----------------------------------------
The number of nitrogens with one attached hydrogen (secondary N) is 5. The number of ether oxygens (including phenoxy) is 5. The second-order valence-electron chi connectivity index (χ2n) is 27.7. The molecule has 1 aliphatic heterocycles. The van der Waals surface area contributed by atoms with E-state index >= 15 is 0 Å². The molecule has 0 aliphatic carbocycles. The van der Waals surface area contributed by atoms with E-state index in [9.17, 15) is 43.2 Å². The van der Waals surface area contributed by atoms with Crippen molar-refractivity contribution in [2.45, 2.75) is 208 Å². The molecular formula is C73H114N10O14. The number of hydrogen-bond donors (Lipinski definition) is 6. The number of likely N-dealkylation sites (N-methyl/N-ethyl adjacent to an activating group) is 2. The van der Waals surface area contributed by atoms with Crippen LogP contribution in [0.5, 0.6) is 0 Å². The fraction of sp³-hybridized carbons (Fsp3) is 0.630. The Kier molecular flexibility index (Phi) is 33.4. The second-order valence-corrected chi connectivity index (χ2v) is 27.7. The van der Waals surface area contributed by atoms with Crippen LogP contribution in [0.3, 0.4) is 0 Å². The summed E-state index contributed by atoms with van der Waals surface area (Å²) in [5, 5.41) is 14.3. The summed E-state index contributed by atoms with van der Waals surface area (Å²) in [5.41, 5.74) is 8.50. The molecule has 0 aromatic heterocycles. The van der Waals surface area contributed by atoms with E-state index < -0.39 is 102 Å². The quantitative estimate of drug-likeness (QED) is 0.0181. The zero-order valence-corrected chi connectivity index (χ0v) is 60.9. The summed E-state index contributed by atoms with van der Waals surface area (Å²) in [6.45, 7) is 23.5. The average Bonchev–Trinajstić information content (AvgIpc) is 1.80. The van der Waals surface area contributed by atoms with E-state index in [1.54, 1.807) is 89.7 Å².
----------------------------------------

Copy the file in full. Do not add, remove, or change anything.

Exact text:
The number of nitrogens with one attached hydrogen (secondary N) is 5. The number of ether oxygens (including phenoxy) is 5. The second-order valence-electron chi connectivity index (χ2n) is 27.7. The molecule has 1 aliphatic heterocycles. The van der Waals surface area contributed by atoms with E-state index >= 15 is 0 Å². The molecule has 0 aliphatic carbocycles. The van der Waals surface area contributed by atoms with E-state index in [9.17, 15) is 43.2 Å². The van der Waals surface area contributed by atoms with Crippen molar-refractivity contribution in [2.45, 2.75) is 208 Å². The molecular formula is C73H114N10O14. The number of hydrogen-bond donors (Lipinski definition) is 6. The number of likely N-dealkylation sites (N-methyl/N-ethyl adjacent to an activating group) is 2. The van der Waals surface area contributed by atoms with Crippen LogP contribution in [0.5, 0.6) is 0 Å². The fraction of sp³-hybridized carbons (Fsp3) is 0.630. The Kier molecular flexibility index (Phi) is 33.4. The second-order valence-corrected chi connectivity index (χ2v) is 27.7. The van der Waals surface area contributed by atoms with Crippen LogP contribution in [0.3, 0.4) is 0 Å². The summed E-state index contributed by atoms with van der Waals surface area (Å²) in [5, 5.41) is 14.3. The summed E-state index contributed by atoms with van der Waals surface area (Å²) in [5.41, 5.74) is 8.50. The molecule has 0 aromatic heterocycles. The van der Waals surface area contributed by atoms with E-state index < -0.39 is 102 Å². The quantitative estimate of drug-likeness (QED) is 0.0181. The zero-order valence-corrected chi connectivity index (χ0v) is 60.9. The summed E-state index contributed by atoms with van der Waals surface area (Å²) in [6.45, 7) is 23.5. The average Bonchev–Trinajstić information content (AvgIpc) is 1.80. The van der Waals surface area contributed by atoms with E-state index in [1.54, 1.807) is 89.7 Å².